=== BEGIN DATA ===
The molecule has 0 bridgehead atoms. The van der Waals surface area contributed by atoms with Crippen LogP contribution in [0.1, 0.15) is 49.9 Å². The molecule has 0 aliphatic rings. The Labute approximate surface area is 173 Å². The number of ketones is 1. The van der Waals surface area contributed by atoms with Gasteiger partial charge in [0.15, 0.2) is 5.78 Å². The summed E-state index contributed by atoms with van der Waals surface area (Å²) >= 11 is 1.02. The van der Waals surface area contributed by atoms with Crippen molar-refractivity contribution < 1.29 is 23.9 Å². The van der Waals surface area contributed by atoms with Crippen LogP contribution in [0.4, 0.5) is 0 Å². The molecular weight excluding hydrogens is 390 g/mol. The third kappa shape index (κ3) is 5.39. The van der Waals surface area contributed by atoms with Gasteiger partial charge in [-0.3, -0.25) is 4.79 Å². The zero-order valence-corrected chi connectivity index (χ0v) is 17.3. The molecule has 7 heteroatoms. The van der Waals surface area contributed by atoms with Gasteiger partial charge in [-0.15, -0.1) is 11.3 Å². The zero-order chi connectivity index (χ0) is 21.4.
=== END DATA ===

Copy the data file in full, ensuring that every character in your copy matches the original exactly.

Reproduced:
The molecule has 0 bridgehead atoms. The van der Waals surface area contributed by atoms with Crippen LogP contribution in [0.1, 0.15) is 49.9 Å². The molecule has 0 aliphatic rings. The Labute approximate surface area is 173 Å². The number of ketones is 1. The van der Waals surface area contributed by atoms with Gasteiger partial charge in [0.15, 0.2) is 5.78 Å². The summed E-state index contributed by atoms with van der Waals surface area (Å²) >= 11 is 1.02. The van der Waals surface area contributed by atoms with Crippen molar-refractivity contribution < 1.29 is 23.9 Å². The van der Waals surface area contributed by atoms with Crippen LogP contribution in [0.4, 0.5) is 0 Å². The molecular weight excluding hydrogens is 390 g/mol. The third kappa shape index (κ3) is 5.39. The van der Waals surface area contributed by atoms with Gasteiger partial charge in [-0.3, -0.25) is 4.79 Å². The zero-order valence-corrected chi connectivity index (χ0v) is 17.3. The molecule has 7 heteroatoms. The van der Waals surface area contributed by atoms with Gasteiger partial charge in [-0.15, -0.1) is 11.3 Å². The zero-order chi connectivity index (χ0) is 21.4.